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APPENDIXES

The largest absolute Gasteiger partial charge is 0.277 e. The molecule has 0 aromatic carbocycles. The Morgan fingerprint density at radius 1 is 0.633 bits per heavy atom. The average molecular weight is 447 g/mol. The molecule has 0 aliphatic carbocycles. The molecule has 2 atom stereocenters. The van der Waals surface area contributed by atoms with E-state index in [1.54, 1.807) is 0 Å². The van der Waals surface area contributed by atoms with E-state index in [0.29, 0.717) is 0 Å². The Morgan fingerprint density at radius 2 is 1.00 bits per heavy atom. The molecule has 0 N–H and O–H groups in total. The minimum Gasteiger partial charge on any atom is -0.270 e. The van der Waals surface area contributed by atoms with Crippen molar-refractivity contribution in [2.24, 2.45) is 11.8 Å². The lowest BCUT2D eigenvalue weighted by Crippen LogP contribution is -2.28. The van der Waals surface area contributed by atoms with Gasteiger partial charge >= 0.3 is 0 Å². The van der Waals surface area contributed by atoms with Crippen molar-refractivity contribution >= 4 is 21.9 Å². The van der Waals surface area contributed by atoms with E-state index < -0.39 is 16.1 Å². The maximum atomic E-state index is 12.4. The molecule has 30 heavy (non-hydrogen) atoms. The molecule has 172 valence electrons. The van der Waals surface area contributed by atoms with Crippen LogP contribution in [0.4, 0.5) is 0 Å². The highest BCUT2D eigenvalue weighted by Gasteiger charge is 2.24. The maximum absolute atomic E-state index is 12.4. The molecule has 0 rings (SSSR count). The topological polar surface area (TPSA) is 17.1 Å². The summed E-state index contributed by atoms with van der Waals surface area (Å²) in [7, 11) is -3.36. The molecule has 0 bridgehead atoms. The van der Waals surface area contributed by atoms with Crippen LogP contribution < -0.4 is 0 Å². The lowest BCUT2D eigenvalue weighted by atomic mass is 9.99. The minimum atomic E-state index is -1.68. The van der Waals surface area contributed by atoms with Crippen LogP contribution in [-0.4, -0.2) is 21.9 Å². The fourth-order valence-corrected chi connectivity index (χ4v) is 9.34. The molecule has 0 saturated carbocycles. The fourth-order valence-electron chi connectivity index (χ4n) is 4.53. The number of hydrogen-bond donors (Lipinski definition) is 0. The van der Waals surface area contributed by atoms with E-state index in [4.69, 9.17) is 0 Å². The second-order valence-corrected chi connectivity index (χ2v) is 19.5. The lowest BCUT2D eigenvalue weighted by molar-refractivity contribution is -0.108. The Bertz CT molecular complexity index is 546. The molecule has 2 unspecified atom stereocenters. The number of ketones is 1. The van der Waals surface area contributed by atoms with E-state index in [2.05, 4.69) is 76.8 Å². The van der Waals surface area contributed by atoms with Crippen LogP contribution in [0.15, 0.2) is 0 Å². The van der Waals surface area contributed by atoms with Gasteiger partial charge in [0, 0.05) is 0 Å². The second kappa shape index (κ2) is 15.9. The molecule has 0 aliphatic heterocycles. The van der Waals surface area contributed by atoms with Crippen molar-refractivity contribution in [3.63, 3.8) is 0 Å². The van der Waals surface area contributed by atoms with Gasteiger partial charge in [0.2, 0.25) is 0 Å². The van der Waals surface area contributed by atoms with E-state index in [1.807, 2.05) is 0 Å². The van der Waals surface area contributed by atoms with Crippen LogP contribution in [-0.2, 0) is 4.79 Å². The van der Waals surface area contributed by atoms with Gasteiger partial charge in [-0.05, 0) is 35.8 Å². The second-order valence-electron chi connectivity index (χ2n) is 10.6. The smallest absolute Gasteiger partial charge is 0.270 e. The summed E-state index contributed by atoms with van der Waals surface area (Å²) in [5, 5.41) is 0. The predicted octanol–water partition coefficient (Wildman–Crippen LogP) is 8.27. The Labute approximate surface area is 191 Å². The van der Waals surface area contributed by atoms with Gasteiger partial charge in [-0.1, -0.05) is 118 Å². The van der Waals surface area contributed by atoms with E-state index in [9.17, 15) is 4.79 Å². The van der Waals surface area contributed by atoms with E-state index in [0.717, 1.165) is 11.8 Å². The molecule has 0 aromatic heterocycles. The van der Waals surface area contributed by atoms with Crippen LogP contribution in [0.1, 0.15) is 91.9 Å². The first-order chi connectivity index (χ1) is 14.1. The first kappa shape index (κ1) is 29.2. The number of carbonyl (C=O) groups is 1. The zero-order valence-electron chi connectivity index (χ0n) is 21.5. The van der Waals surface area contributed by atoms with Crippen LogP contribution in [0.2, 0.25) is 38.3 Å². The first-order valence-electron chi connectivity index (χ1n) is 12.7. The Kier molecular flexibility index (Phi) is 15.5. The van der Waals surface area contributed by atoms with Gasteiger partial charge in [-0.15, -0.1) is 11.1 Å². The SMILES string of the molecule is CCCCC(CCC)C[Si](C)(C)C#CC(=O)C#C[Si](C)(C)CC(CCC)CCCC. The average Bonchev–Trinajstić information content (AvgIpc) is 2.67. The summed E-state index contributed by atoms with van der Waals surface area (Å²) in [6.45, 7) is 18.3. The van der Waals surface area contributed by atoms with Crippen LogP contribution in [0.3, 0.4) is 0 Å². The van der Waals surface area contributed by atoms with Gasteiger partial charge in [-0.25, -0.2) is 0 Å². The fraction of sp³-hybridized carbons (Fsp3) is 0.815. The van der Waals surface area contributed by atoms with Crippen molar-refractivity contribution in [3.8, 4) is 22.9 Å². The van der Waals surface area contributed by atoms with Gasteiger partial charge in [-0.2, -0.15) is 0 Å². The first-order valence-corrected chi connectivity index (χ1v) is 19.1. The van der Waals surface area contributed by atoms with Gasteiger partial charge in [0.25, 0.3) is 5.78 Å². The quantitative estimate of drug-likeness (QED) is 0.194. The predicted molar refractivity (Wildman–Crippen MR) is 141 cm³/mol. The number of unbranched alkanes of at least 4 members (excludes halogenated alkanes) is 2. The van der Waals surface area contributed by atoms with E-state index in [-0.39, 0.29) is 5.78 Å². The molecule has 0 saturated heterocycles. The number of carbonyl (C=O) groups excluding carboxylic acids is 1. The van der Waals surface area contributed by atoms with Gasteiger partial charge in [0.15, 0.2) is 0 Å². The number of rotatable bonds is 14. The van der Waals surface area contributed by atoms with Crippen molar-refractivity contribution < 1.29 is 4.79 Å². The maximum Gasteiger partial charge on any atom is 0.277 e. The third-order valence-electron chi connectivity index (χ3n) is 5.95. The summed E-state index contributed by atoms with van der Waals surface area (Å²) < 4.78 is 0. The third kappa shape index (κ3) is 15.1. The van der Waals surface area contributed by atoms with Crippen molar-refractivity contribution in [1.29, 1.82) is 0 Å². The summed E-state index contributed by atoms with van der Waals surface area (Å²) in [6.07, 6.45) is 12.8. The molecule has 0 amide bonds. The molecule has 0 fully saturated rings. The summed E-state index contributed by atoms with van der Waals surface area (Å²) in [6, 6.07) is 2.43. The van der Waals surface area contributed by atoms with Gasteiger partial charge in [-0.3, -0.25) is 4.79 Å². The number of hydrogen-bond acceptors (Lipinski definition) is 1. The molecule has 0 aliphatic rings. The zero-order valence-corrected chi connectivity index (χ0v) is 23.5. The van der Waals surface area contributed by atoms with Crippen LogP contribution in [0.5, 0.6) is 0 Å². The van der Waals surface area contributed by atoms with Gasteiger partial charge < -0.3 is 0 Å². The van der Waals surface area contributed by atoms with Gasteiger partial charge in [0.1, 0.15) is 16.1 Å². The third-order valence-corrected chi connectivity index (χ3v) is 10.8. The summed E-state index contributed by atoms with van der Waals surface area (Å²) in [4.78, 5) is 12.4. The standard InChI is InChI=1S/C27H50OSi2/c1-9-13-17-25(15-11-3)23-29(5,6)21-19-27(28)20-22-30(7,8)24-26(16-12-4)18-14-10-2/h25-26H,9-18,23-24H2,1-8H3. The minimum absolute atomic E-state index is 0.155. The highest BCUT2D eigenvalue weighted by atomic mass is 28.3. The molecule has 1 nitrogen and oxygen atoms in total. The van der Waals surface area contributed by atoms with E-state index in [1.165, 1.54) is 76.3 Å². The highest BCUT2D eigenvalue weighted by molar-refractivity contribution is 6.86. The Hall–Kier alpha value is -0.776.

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A Origins of Complex Mixtures COMBUSTION AND DISTILLATION PRODUCTS Combustion and distillation products can consist of thousands of chemicals from fossil- and synthetic-fuel sources, vegetable sources, or synthetic materi- als. These mixtures generally contain a high percentage of organic chemicals, including polycyclic aromatic compounds and aliphatic compounds, inorganic materials, and metallic and nonmetallic salts. The mixtures can be heter- ogeneous and consist of both volatile gases (e.g., CO, NOx, SO2, and form- aldehyde) and semivolatile materials (e.g., two- and three-ring aromatic compounds) and condensed organic and inorganic matter adsorbed on carbo- naceous material. Fossil FUELS Coal The opportunity for synthesis of hazardous chemicals exists whenever coal is subjected to severe conditions, such as those of pyrolysis in the production of coal tar and coal-tar pitch and those of hydrogeneration or gasification in the production of synthetic fuels (McNeil, 19661. In general, the physical characteristics of coal-tar pitch are measurable and predictable. In chemical composition, coal-tar pitch is a highly complex or- ganic material that varies from batch to batch, depending on temperature and refining procedures. Polycyclic aromatic hydrocarbons (PAHs) are important components of coal tar and coal-tar pitch and have been used as predictors of potential hazards (Gray, 1984; Richards et al., 19791. 127